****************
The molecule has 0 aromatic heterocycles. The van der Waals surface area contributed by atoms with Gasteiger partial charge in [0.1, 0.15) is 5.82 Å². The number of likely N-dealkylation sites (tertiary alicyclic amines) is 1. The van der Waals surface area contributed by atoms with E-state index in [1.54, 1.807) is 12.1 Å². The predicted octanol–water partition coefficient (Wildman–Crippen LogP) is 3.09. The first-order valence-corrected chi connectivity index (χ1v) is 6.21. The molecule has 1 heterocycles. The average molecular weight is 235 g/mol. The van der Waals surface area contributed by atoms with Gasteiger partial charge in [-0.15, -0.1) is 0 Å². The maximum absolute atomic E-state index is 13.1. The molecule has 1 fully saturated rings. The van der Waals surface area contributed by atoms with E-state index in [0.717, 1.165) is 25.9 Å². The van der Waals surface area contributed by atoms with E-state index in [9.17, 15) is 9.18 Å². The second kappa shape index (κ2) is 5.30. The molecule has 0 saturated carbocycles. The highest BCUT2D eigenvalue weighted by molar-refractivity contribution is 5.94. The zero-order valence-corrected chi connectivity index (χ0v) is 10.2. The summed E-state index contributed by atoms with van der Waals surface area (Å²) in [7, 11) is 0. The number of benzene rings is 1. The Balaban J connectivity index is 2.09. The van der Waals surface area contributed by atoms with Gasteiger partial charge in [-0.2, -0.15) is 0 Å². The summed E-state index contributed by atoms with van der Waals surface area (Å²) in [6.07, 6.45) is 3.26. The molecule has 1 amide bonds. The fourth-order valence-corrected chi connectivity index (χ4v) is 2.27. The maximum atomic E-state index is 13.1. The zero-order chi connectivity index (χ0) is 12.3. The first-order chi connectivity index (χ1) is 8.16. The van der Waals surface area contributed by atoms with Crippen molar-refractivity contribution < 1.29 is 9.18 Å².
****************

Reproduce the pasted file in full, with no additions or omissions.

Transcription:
The molecule has 0 aromatic heterocycles. The van der Waals surface area contributed by atoms with Gasteiger partial charge in [0.1, 0.15) is 5.82 Å². The number of likely N-dealkylation sites (tertiary alicyclic amines) is 1. The van der Waals surface area contributed by atoms with E-state index in [1.54, 1.807) is 12.1 Å². The predicted octanol–water partition coefficient (Wildman–Crippen LogP) is 3.09. The first-order valence-corrected chi connectivity index (χ1v) is 6.21. The molecule has 1 heterocycles. The average molecular weight is 235 g/mol. The van der Waals surface area contributed by atoms with Gasteiger partial charge in [-0.15, -0.1) is 0 Å². The maximum absolute atomic E-state index is 13.1. The molecule has 1 fully saturated rings. The van der Waals surface area contributed by atoms with E-state index in [0.717, 1.165) is 25.9 Å². The van der Waals surface area contributed by atoms with E-state index in [9.17, 15) is 9.18 Å². The second kappa shape index (κ2) is 5.30. The molecule has 0 saturated carbocycles. The highest BCUT2D eigenvalue weighted by molar-refractivity contribution is 5.94. The zero-order valence-corrected chi connectivity index (χ0v) is 10.2. The summed E-state index contributed by atoms with van der Waals surface area (Å²) in [7, 11) is 0. The number of benzene rings is 1. The Balaban J connectivity index is 2.09. The van der Waals surface area contributed by atoms with Gasteiger partial charge in [-0.2, -0.15) is 0 Å². The summed E-state index contributed by atoms with van der Waals surface area (Å²) in [6.07, 6.45) is 3.26. The molecule has 1 amide bonds. The fourth-order valence-corrected chi connectivity index (χ4v) is 2.27. The maximum atomic E-state index is 13.1. The zero-order chi connectivity index (χ0) is 12.3. The first-order chi connectivity index (χ1) is 8.16. The van der Waals surface area contributed by atoms with Crippen molar-refractivity contribution < 1.29 is 9.18 Å².